The emotional freedom technique (EFT), also known as “tapping,” is a method that some people use to reduce stress and manage symptoms of certain mental health conditions, like anxiety. EFT tapping involves physically tapping on certain points of the body associated with acupuncture points. This tapping is believed to alleviate symptoms and affect grounding and mindfulness.

The research that’s been conducted on the effectiveness of tapping has had mixed results, but some studies (including a 2022 systematic review of randomized controlled trials) have found it to be helpful for reducing symptoms of anxiety, depression, and PTSD. Anecdotally, many people find it a helpful strategy, and it has few to no side effects. 

You can practice EFT tapping on your own using EFT International’s free tapping manual, but it can be more beneficial if you work with a therapist trained in EFT tapping.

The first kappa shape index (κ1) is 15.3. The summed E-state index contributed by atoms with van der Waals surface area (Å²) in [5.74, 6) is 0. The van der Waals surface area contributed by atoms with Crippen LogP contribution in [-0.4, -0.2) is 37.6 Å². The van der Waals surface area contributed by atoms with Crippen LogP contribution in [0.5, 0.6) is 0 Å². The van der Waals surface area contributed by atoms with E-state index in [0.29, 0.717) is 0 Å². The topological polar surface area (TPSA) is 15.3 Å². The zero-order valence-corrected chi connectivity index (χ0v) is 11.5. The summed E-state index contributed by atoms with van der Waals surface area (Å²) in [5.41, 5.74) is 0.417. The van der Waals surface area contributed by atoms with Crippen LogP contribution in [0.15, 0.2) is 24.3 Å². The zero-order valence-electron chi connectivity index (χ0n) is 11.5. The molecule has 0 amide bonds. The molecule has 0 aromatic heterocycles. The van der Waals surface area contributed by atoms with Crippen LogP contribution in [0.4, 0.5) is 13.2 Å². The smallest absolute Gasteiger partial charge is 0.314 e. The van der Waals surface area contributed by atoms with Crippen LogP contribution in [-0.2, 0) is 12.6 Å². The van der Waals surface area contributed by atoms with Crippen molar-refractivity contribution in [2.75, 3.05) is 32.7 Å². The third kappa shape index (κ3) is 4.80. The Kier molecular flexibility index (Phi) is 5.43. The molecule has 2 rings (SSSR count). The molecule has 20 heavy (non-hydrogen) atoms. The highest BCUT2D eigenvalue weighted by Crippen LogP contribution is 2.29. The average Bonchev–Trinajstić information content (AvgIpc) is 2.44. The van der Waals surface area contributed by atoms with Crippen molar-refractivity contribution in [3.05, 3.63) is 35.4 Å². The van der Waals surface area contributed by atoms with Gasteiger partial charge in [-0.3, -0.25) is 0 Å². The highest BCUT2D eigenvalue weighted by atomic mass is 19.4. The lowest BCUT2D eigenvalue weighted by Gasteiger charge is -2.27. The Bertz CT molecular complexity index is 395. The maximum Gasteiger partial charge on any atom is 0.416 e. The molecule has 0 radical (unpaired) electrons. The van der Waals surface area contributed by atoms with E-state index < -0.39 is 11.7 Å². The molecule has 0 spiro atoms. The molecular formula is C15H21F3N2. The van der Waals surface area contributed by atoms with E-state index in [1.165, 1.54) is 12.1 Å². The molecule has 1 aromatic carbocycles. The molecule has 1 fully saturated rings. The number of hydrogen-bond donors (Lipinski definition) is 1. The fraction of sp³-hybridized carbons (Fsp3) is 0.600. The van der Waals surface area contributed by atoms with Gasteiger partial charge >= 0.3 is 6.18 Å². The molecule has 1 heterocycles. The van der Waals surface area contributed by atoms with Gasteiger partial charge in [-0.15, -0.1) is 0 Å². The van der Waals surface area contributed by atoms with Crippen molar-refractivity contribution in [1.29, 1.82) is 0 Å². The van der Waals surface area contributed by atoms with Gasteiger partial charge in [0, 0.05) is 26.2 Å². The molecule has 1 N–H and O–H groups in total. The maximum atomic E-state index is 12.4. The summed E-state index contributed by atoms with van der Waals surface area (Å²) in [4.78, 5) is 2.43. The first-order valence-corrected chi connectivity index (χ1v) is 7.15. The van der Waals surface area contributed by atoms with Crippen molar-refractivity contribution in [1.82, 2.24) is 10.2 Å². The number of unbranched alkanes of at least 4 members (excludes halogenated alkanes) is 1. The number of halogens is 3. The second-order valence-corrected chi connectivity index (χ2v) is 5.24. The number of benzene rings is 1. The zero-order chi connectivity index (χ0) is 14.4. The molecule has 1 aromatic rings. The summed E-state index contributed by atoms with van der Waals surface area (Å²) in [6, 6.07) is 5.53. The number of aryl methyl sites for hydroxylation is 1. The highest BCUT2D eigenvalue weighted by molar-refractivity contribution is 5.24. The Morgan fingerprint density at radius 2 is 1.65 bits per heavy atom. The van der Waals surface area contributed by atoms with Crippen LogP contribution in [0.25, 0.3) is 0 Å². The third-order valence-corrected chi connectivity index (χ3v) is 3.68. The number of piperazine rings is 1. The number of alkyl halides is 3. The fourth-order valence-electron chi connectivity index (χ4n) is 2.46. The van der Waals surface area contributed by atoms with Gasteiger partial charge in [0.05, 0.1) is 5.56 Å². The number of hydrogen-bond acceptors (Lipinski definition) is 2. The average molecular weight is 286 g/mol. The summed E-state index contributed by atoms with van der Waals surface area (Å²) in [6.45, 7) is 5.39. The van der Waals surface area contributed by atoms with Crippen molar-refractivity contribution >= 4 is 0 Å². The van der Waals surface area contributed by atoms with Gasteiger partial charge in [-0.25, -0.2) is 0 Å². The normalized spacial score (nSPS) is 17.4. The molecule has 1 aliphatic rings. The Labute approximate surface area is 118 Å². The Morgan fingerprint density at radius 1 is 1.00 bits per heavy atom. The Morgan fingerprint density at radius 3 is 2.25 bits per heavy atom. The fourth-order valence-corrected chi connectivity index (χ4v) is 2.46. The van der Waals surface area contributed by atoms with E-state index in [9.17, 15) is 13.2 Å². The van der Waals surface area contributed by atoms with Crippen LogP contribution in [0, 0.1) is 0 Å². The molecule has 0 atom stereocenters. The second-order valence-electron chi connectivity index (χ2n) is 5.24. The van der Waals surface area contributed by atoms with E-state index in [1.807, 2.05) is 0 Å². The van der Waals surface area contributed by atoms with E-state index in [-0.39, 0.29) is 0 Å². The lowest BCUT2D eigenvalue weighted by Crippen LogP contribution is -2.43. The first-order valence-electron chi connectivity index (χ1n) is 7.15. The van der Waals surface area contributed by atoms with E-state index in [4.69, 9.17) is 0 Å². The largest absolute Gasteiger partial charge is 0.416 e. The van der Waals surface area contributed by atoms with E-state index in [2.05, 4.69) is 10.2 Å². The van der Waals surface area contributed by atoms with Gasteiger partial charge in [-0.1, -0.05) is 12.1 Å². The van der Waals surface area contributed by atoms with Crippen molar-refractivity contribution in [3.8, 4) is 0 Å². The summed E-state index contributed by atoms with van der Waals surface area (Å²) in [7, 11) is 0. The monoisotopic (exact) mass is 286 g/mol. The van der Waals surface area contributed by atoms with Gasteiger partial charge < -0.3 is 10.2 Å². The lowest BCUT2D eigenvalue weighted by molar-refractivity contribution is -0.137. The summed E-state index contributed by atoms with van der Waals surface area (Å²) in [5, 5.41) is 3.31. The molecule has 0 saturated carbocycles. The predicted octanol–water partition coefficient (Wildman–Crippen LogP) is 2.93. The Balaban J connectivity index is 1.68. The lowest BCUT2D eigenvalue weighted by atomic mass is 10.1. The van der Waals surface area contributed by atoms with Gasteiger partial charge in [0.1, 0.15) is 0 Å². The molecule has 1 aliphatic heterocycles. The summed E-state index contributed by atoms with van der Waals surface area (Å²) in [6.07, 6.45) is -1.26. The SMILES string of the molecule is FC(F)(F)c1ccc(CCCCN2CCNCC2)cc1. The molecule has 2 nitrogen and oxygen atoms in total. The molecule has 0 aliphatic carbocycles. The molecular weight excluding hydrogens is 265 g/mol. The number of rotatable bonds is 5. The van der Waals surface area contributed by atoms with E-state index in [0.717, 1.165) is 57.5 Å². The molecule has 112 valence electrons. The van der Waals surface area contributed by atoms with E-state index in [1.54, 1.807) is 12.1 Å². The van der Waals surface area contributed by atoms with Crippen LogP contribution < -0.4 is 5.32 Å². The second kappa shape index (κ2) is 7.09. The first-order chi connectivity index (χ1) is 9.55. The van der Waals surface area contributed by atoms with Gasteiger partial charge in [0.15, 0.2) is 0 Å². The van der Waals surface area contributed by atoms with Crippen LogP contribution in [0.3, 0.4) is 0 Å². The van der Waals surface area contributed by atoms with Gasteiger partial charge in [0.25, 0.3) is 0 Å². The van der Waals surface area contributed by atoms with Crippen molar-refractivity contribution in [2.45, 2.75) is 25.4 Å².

Hypnotherapy

When most people think of hypnotherapy, or hypnosis, they imagine being put to sleep by a magician with a swinging pocket watch. In reality, hypnotherapy is very different — and, despite common misconceptions, it doesn’t involve memory loss or mind control.

Rather, hypnotherapists use deep, guided relaxation techniques and verbal cues to put you in a better state to accept and internalize suggestions. For example, if you live with social anxiety, a hypnotherapist might put you in a deeply relaxed state and give you cues to help you feel more confident in social situations.

Some research shows that hypnotherapy can be effective, especially when used in conjunction with a standard mental health treatment.

Light therapy

Light therapy — using a bright light box every morning to adjust your circadian clock — is commonly known as a treatment for seasonal affective disorder (seasonal depression). But, studies show that it can also help treat non-seasonal forms of depression, including major depressive disorder and perinatal depression. It can also be used to help manage sleep disorders, including insomnia and delayed sleep phase disorder.